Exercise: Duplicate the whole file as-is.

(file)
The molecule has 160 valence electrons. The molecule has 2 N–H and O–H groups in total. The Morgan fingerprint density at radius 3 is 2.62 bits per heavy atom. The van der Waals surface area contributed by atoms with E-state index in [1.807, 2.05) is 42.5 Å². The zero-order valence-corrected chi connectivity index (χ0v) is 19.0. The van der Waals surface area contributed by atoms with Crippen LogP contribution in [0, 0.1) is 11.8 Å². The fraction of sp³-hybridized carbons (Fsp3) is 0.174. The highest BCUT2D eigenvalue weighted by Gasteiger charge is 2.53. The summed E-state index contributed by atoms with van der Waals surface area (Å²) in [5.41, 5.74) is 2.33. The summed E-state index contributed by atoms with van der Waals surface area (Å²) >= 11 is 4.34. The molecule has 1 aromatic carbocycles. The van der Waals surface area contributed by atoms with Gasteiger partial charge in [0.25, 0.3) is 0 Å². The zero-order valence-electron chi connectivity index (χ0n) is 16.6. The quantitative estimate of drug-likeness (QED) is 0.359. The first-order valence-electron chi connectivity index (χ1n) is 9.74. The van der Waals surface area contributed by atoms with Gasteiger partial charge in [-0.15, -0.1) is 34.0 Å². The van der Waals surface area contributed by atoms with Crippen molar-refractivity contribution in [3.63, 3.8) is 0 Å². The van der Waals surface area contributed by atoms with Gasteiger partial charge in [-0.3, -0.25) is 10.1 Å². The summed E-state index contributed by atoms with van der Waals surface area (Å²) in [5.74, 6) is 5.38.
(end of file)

The molecule has 160 valence electrons. The molecule has 2 N–H and O–H groups in total. The Morgan fingerprint density at radius 3 is 2.62 bits per heavy atom. The van der Waals surface area contributed by atoms with E-state index in [1.807, 2.05) is 42.5 Å². The zero-order valence-corrected chi connectivity index (χ0v) is 19.0. The van der Waals surface area contributed by atoms with Crippen LogP contribution in [0, 0.1) is 11.8 Å². The fraction of sp³-hybridized carbons (Fsp3) is 0.174. The highest BCUT2D eigenvalue weighted by Gasteiger charge is 2.53. The summed E-state index contributed by atoms with van der Waals surface area (Å²) in [5.41, 5.74) is 2.33. The summed E-state index contributed by atoms with van der Waals surface area (Å²) >= 11 is 4.34. The molecule has 1 aromatic carbocycles. The van der Waals surface area contributed by atoms with Gasteiger partial charge in [0.25, 0.3) is 0 Å². The zero-order valence-electron chi connectivity index (χ0n) is 16.6. The quantitative estimate of drug-likeness (QED) is 0.359. The first-order valence-electron chi connectivity index (χ1n) is 9.74. The van der Waals surface area contributed by atoms with Gasteiger partial charge in [-0.15, -0.1) is 34.0 Å². The van der Waals surface area contributed by atoms with Crippen molar-refractivity contribution in [3.63, 3.8) is 0 Å². The van der Waals surface area contributed by atoms with Gasteiger partial charge in [-0.3, -0.25) is 10.1 Å². The summed E-state index contributed by atoms with van der Waals surface area (Å²) in [5.74, 6) is 5.38.